2 hours ago · Like · 1

  3. Oddly enough the fate of Richard III was a topic I discussed with my daughter only yesterday, ruminating on how his survival at Bosworth might have affected the complexion of English history at the time. We also commented on how, even now, there can still persist a tendency for people to view his death (and others in similar circumstances) as just punishment for his crimes (whether proved or not) echoing an age-old human connection between God’s judgement and failure of a cause. This is not the case, of course, although some will argue otherwise. And if you were wondering what my daughter and I thought at the end of our conversation? We concluded that Richard III’s death was the country’s loss.

    • Yes, I understand that Richard III has been much-maligned by history, largely because of Shakespeare’s portrayal of him which has now been acknowledged to be Tudor propaganda. Nevertheless it remains very difficult to discover the truth about some of these great historical figures (Ann Boleyn is a good example & I’ve read a number of biographies of her). On 18 August I’m going with my family to Bosworth to see the re-enactment of the famous battle where the Tudors won out ove the Plantaganets. Whilst there we’ll have the opportunity to meet David Baldwin, medieval historian, who is signing copies of his book, the latest biography of Richard III. Apparently he has done an in-depth study of Richard III’s dealings with his contemporaries, in order to try and answer the question ‘what was Richard III really like’. I expect we will be buying it! My 14 year old son is very keen on history too and wants to make a career out of it in some way!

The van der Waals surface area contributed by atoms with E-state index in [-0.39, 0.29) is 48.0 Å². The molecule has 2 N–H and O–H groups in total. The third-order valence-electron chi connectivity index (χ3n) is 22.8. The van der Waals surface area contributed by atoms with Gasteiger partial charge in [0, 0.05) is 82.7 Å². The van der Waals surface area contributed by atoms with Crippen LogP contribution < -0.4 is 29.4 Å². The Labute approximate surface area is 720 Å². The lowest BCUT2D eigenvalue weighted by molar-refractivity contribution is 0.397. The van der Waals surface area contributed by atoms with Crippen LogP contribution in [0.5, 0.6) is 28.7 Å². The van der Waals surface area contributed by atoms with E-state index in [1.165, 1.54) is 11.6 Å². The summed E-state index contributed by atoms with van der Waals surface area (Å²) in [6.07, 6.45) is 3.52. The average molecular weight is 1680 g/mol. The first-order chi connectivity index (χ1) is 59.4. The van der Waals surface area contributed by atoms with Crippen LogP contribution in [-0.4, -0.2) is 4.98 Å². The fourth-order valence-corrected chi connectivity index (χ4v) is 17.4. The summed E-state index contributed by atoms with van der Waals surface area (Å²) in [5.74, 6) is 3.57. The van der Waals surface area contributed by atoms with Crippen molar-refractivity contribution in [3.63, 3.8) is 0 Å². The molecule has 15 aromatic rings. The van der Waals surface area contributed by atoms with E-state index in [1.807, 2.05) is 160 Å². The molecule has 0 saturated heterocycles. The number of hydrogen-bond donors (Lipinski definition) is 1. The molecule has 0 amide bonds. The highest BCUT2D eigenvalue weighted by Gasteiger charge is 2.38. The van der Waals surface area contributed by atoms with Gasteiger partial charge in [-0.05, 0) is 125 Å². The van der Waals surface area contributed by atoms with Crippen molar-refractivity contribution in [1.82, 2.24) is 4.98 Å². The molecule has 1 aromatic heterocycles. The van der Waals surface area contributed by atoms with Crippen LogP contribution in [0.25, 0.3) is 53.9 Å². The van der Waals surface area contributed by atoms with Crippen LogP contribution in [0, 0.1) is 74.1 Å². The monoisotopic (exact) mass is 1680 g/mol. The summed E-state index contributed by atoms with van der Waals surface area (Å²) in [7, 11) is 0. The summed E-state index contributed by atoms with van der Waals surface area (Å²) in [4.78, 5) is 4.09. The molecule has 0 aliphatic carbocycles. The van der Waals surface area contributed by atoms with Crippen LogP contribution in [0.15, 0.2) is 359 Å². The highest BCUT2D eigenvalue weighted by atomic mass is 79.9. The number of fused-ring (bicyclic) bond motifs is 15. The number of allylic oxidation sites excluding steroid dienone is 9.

• I expect we will be buying a copy as well – we seem to have collected a library of books on the subject over the years.
        Whatever the outcome of events in history, our understanding is shaped and limited by our humanity. God’s purpose might not be clear to us, and how much He shapes events or allows them to play out as part of our free will, is a moot point.